The aim of this policy is to safeguard patients and staff during episodes of care provided within the clinic to provide a guide to best practice in conjunction with Professional Codes of Conduct and policies such as Consent to Examination, Privacy and Dignity, Safeguarding policies.
This policy is in line with: GMC Chaperone Guidance
Chaperones should always be considered where a health professional is carrying out an examination and should always be present where the examination / procedure is to be carried out on a minor or a person who lacks capacity.
All patients are entitled to have a chaperone present for any consultation, examination, or procedure where they feel one is required.
Patients also have the right to decline the offer of a chaperone.
There are some care interventions that should only be carried out in the presence of a chaperone and practitioners are strongly recommended to do so. Not involving a chaperone should be a decision made after careful consideration and discussion with the patient.
It is the policy that this decision must be recorded clearly in the patient’s notes, including the rationale.
All patients must give verbal consent to all intimate procedures and offered a chaperone for all intimate procedures.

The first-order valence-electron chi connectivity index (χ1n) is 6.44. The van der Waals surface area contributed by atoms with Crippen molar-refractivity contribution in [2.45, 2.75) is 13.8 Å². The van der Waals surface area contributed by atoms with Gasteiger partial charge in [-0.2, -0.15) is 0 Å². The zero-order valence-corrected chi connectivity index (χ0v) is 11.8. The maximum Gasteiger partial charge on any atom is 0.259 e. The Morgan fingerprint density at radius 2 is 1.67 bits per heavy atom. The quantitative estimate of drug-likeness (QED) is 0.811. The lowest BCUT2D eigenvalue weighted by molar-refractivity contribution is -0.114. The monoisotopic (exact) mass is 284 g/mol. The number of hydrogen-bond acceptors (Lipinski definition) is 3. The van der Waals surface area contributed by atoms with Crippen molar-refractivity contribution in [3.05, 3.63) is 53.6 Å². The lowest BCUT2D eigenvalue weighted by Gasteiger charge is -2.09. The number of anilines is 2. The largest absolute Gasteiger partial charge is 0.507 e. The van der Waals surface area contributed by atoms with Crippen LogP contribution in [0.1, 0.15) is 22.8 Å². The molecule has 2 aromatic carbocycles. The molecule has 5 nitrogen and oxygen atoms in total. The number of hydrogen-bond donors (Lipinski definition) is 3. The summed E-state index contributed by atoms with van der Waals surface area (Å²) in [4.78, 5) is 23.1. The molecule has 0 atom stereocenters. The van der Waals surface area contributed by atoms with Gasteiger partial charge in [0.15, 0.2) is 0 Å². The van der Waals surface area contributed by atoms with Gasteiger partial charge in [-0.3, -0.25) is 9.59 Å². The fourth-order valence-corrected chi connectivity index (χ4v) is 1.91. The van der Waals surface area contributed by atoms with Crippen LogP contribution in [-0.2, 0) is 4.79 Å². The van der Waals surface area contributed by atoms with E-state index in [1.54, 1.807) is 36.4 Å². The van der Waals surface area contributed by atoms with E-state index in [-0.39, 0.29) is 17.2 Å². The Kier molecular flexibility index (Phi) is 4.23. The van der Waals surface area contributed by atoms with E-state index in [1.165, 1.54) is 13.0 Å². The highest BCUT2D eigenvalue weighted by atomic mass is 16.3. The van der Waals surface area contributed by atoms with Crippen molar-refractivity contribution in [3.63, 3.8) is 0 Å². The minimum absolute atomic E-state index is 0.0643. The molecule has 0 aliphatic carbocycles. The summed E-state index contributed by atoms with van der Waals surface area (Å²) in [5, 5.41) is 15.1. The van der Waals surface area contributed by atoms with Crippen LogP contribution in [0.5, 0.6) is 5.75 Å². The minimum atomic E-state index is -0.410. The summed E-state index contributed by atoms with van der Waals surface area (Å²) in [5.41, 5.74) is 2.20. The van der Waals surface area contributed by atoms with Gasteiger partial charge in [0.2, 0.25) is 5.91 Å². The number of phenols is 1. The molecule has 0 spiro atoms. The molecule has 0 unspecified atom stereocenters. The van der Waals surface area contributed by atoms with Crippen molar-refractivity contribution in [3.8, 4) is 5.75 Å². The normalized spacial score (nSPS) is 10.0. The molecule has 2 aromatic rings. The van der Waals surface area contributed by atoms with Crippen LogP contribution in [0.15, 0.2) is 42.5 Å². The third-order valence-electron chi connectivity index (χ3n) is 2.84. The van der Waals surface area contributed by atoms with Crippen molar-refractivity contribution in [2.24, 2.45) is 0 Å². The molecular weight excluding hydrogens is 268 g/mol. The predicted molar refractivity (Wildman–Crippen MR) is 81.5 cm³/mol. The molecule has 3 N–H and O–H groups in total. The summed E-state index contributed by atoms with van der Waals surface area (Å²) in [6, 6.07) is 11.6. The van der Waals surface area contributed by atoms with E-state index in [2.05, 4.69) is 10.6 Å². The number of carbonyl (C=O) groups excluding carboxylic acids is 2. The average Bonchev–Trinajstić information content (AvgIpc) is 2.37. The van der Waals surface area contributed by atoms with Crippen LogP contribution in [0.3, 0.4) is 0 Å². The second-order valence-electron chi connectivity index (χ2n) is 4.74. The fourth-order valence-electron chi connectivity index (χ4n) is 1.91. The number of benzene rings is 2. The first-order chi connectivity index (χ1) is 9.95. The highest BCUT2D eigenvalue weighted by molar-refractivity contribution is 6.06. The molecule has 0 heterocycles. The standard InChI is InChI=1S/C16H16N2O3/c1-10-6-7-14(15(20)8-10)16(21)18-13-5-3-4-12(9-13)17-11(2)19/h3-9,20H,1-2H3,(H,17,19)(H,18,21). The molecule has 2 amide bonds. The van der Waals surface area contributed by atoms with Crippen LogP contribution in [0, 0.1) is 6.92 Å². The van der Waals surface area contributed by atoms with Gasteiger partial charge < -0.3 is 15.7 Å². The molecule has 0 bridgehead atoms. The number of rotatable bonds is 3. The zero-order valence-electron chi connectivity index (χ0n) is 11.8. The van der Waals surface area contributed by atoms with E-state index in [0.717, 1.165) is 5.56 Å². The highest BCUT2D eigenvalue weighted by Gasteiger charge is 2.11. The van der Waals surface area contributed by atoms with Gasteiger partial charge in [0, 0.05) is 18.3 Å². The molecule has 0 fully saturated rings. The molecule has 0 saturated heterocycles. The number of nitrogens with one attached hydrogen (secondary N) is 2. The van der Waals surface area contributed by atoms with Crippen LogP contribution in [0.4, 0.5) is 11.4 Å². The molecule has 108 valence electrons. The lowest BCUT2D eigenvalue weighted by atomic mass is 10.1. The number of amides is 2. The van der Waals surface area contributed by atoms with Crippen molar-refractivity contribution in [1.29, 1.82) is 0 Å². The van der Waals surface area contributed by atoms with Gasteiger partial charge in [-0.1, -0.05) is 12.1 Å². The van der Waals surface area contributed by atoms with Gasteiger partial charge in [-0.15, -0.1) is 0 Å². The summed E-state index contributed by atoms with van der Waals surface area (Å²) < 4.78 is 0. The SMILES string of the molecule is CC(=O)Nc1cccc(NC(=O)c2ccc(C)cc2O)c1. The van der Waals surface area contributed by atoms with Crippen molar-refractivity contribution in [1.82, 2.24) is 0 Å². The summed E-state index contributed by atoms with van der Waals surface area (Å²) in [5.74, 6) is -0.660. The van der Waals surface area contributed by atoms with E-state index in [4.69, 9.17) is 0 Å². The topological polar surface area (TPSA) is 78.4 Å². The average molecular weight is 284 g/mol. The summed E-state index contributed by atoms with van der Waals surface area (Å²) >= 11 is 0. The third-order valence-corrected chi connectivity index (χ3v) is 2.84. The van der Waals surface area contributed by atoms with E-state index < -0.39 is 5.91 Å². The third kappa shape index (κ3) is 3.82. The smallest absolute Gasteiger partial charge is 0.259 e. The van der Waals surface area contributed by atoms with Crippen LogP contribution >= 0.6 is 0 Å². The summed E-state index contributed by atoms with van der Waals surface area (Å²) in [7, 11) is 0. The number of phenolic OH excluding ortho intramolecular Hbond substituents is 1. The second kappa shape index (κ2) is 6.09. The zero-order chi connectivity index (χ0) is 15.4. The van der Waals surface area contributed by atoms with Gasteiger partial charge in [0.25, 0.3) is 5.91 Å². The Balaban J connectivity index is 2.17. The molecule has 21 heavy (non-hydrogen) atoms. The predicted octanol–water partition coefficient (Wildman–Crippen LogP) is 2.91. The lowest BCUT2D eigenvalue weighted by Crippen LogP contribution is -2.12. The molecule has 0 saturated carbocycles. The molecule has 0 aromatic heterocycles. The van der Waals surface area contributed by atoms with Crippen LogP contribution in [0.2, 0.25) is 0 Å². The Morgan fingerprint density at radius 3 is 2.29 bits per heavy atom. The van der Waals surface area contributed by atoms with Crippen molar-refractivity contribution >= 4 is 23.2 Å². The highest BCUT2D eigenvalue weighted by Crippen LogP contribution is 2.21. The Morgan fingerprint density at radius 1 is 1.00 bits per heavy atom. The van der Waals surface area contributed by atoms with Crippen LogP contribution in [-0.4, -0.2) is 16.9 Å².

A relative or friend of the patient is not an impartial observer and so would not usually be a suitable chaperone, but you should comply with a reasonable request to have such a person present as well as a chaperone.
A chaperone should usually be a health professional and you must be satisfied that the chaperone will:
- Be sensitive and respect the patient’s dignity and confidentiality.
- Reassure the patient if they show signs of distress or discomfort.
- Be familiar with the procedures involved in a routine intimate examination.
- Stay for the whole examination and be able to see what the doctor is doing, if practical
- Be prepared to raise concerns if they are concerned about the doctor’s behaviour or actions.
If either you or the patient does not want the examination to go ahead without a chaperone present, or if either of you is uncomfortable with the choice of chaperone, you may offer to delay the examination to a later date when a suitable chaperone will be available, as long as the delay would not adversely affect the patient’s health.
The chaperone is responsible for instructing the practitioner to stop if at any time inappropriate conduct is witnessed. This must be reported immediately. A full report and investigation will be instigated.
The same process must be followed if the patient raises a concern, regardless of whether or not the chaperone agrees.
The chaperone must always act as the patient advocate.
Chaperone presence should be recorded in the patient’s notes.
Role of Chaperone
- Provide emotional comfort and reassurance to patients.
- Maintaining the patient’s dignity, by only exposing the area requiring examination/treatment by using clothing, gowns, sheets
- To act as a witness of the continuing consent of the patient to the treatment
- Have agreement from the patient to be present at the consultation.
- Have the ability and mental capacity to act as a chaperone.
- Introduce themselves to the clinic staff and explain the purpose of their presence.
- Maintain the confidentiality and comply with clinic policies.
A record and details of such event will be kept in the patient’ notes.